The future is now, so where is my gyro car?
The 1960s were a wild time. I wasn’t alive then, but from the crazy contraptions and experiments the automotive industry was attempting, I can only gather it was an anything-goes type of situation. From the land of failed ideas comes the Gyro-X, and it’s awesome. So why can’t I have one, now that we’ve had 50 years to perfect the technology?
The Gyro-X was a creation from the combined brainpower of Alex Tremulis and Thomas Summers. Tremulis, a famous stylist even then, and gyroscope expert Summers paired up to create a two-wheeled vehicle to answer a question no one asked. That’s what forward thinkers do; beyond asking the question, they create the solution. I still don’t understand what the problem was, but the design aimed to revolutionize the future of transportation.
If you are going to make a claim like revolutionize, you have to go big. Or in this case, small. The pair looked to Summers’ gyroscope knowledge to allow the Gyro-X to shed two wheels, which allowed the car to be narrowed drastically. The running gear was lifted from a Mini Cooper S and supposedly made for a top speed of 125 mph, despite the mere 80 horsepower.
The engine is not the star of this show, though. After all, it’s called the Gyro-X, not the four-cylinder-X. Underneath the sleek bodywork was a 22-inch, hydraulically-driven gyroscope which stabilized the car and kept it rubber-side-down while being driven. It was a highly complicated system, which claimed to allow the vehicle to easily traverse 40-degree banked turns. Development stalled as Gyro Transport Systems, Incorporated went bankrupt before the car could reach a production-ready phase.
Yet the prototype not only survived, but found its way into the ownership of what would likely be the best home for such an oddity. Though improperly stored for years, the Lane Motor Museum found the derelict Gyro-X and set about returning it to a functioning car.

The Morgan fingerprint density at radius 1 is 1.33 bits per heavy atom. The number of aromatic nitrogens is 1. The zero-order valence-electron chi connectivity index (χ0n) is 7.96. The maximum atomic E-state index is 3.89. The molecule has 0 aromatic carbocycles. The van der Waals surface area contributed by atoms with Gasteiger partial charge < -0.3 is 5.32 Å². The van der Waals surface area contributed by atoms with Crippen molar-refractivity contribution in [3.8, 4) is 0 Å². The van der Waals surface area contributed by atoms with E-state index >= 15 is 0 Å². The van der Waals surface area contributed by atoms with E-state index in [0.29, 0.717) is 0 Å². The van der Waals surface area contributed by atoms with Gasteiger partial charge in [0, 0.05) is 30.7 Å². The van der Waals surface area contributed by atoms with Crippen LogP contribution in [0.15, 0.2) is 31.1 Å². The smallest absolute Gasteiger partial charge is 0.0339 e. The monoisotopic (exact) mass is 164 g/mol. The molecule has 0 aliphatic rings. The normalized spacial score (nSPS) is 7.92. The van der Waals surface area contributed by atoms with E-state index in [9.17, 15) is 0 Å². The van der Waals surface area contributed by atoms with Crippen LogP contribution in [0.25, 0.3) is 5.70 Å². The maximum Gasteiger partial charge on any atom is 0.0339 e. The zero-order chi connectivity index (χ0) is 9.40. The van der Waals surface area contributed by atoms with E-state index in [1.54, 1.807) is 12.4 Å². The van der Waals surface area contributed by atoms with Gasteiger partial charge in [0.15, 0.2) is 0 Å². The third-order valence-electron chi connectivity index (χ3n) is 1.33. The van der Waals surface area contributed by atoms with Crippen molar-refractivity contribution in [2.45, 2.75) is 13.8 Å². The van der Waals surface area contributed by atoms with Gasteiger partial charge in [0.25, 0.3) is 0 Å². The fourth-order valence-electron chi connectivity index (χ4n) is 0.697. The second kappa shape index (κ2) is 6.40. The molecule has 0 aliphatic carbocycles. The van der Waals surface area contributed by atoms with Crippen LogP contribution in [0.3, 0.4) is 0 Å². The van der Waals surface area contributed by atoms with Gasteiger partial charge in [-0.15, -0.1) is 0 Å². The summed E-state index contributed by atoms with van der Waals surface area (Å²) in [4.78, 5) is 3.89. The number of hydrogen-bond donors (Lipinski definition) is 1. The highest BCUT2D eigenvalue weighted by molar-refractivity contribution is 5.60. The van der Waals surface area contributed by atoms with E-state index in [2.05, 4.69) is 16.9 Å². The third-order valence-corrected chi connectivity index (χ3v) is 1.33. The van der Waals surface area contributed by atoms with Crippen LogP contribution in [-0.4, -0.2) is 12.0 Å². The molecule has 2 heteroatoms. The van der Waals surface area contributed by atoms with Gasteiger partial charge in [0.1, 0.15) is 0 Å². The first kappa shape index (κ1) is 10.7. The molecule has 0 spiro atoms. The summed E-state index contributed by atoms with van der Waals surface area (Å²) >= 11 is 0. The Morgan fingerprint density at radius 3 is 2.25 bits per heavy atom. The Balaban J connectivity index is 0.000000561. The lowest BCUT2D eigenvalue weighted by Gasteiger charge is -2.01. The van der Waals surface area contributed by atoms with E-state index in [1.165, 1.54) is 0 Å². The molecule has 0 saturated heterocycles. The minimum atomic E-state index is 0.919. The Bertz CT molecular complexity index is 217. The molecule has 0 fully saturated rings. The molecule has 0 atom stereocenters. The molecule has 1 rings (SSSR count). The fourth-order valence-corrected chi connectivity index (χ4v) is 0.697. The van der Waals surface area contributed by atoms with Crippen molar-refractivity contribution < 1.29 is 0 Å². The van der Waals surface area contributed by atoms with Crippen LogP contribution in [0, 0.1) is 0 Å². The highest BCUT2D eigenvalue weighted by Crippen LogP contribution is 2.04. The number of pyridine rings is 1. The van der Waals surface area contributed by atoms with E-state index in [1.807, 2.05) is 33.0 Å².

The key to that restoration was the one part that missing when it rolled into the Lane Motor Museum—the gyro. The original gyro was long gone, and an original-spec unit would get the car driving again, but the restoration crew knew 50 years on that they could do better. The restoration would simply come with a price tag.
The gyro that now resides in the Gyro-X was sourced from an Italian company that produced gyroscopes for yachts. The original gyroscope was 22 inches in diameter, but, thanks to modern tech, the new unit is just 17 inches with the same balancing power. This allowed the team a bit of extra room for packaging components that were not original to the car, but were necessitated by the modern gyroscope. Even with all the new sensors and modern balancing aids, the Gyro-X still struggles to function flawlessly.
Having seen it in person, it is amazing, even with a decent grasp on what is happening under the sheet metal. Surely, those unfamiliar with the car would be nothing short of stunned to see it rolling by, with a heavy whirring noise emanating from the long, red shell. I guess maybe I get it now why I can’t have one. Four wheels just make sense sometimes.